June 6th, 2017 3 Comments

Here at Team Elements we’re kicking off a series of blog posts focused on teams. If you’re an average adult, this will take about three minutes to read. Two to scan.  One to skim.  In exchange for that time, we’ll see to it that you get a juicy nugget of insight, a tool you can use, or a point-of-view you may have never considered. Let’s dive in.

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If you’re like most people, you spend huge parts of your week in Teams, either at work, play, or home. When we ask our clients to count the number of Teams they’re on, they often say 9…or 15…or 24. We live busy lives, and our activities are arranged to be accomplished in small social systems that have a purpose, intend to get things done, and in which we are interdependent with each other to accomplish what we want.

Count the number of Teams you’re on.  What did you get?

Most of our clients also report that at best only 20% of those Teams are effective or highly effective.  And of the remaining 80% of ineffective Teams, virtually none get help in improving their teamwork.

This is not the way we should be organizing ourselves, our communities, or our organizations for success.

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At a minimum, it’s good to know that our human tendency toward cooperation and getting things done in small groups is, in fact, a hallmark of our evolutionary journey.

Teams were important to our survival early on. But are they still important today?

You bet.  In Teams we find all sorts of things that give our lives order, interest, and meaning.  We encounter community, support, and challenge.  We form bonds that persist years beyond the Team itself.  On the flip side, we get, confusion, conflict, and consternation.

At times, things seem to flow so well that we get chills.  [These peak experiences are to be savored, because they are relatively rare and not wholly replicable.]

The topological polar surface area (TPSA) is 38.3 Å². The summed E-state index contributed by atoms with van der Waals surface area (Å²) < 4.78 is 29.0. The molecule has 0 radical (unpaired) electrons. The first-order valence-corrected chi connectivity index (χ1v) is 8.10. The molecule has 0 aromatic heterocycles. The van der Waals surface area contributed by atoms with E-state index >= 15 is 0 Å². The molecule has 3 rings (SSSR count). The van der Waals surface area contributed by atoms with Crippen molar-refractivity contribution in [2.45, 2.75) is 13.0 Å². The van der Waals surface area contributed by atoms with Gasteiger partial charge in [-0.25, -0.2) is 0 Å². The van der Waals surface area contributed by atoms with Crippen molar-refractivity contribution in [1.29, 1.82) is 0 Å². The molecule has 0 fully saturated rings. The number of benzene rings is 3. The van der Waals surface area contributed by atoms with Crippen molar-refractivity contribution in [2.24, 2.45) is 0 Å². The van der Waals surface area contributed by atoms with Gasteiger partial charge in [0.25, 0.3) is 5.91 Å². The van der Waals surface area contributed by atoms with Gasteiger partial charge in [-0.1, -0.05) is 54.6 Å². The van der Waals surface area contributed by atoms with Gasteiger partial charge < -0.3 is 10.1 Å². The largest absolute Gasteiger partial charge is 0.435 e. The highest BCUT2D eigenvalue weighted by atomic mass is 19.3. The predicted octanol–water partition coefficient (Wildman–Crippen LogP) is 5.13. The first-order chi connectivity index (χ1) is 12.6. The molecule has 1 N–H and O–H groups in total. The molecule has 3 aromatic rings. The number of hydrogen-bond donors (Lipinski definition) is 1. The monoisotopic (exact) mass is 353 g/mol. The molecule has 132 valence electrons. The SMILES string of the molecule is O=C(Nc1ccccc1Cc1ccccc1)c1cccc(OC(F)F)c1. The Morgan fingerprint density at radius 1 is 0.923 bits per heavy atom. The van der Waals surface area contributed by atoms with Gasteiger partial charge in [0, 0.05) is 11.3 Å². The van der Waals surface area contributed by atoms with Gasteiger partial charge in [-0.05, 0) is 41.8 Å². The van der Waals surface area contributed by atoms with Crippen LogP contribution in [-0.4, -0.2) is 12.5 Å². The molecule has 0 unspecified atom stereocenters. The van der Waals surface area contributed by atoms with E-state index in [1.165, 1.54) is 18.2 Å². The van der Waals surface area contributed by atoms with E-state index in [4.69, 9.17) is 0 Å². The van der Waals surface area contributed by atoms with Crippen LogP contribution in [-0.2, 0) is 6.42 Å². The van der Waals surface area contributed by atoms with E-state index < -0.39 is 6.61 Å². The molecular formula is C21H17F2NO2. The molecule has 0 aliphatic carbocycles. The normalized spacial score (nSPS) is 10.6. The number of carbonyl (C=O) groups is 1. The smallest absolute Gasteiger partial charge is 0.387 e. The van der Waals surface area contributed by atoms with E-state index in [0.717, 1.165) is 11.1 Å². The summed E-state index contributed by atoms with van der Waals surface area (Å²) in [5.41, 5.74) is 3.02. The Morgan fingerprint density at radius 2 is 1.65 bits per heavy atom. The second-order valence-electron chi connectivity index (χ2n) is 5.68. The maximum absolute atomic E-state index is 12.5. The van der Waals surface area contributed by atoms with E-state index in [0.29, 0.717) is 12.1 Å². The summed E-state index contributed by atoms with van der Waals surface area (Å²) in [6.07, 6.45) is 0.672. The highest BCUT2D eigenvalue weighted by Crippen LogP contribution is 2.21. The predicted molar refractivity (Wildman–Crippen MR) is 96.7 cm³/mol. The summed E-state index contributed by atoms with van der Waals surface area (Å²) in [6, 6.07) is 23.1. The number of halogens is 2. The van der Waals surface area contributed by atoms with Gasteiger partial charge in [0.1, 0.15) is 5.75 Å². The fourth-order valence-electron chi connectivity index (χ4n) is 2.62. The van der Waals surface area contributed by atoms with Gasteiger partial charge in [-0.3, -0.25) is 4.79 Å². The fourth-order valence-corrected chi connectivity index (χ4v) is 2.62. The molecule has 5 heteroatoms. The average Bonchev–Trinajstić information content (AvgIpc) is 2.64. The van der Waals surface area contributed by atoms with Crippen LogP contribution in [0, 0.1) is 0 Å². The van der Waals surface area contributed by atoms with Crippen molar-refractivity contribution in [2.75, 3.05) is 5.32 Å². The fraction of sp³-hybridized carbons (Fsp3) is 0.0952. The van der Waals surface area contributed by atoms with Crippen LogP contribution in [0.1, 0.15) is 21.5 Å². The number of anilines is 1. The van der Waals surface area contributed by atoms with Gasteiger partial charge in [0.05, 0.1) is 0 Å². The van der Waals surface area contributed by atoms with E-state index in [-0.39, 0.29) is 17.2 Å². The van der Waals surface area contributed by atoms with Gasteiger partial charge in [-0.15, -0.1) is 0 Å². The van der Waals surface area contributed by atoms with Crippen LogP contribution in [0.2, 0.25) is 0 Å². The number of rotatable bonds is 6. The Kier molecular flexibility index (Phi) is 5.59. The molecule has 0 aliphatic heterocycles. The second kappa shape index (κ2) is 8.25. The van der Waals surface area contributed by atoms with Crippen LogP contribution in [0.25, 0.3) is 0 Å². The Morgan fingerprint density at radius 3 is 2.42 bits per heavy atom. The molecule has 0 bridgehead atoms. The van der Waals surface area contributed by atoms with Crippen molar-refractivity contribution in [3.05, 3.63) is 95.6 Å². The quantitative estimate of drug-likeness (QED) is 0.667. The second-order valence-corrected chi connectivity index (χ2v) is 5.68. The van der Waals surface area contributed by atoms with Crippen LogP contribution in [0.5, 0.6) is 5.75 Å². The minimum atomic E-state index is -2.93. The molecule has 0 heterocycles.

At other times, it’s fight-or-flight, as we feel a shot of adrenaline kick in.  Subterfuge.  Betrayal.  Humiliation.  It’s amazing what our species is capable of.  Unless you’re a sociopath or someone with a profound personality disorder (and we’ll deal with those in this forum over time), you just can’t wait to safely vent some anger or disgust to a friend.  Or have a good cry in the parking lot.

But if we spend so much time in Teams, and the stakes are so high, why is it so hard to attend to how our Teams work, what our experiences in them are, and the quality of what they produce?

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To us, Teams seem like what astrophysicists describe as “dark matter.”  Not only is it there, not only is it important, but it seems to be about 26.8% of everything in the universe.  Yet we have hardly a clue what it is or how to study it.  One can only imagine what will become known – and possible – when we finally grasp what dark matter is and its role in the universe…and our lives.

Let’s go back to that count of how many Teams you are on.  Take any one example:

  • Do you know what drives that Team’s success?
  • Are you good at getting work done?
  • Do you have line-of-sight to the important Big Things that help this team connect and orient?
  • Do you know how others feel when they’re with this Team?
  • Do you trust these people? Do they trust YOU?

We’re going to go out on a limb here and say the answer to many of those questions are either “maybe” or “no.”

The difference between dark matter and Teams?  We can learn about and impact Teams, whereas only astrophysicists can study dark matter.  We can be our own scientists.  Using Team Elements tools, we get to hold in the palm of our hand the variables for Team effectiveness and actively shape our reality. Our own universe in the palm of our hand.

Our goal for these first few posts?  To help you “see” your Team. To pull it from unobservable, to unobserved, to observable, to observed.  We first develop the capacity to see, then we choose to see.  When we finally see our Teams, we’ll be fascinated by what we learn.  And how we can shape our worlds.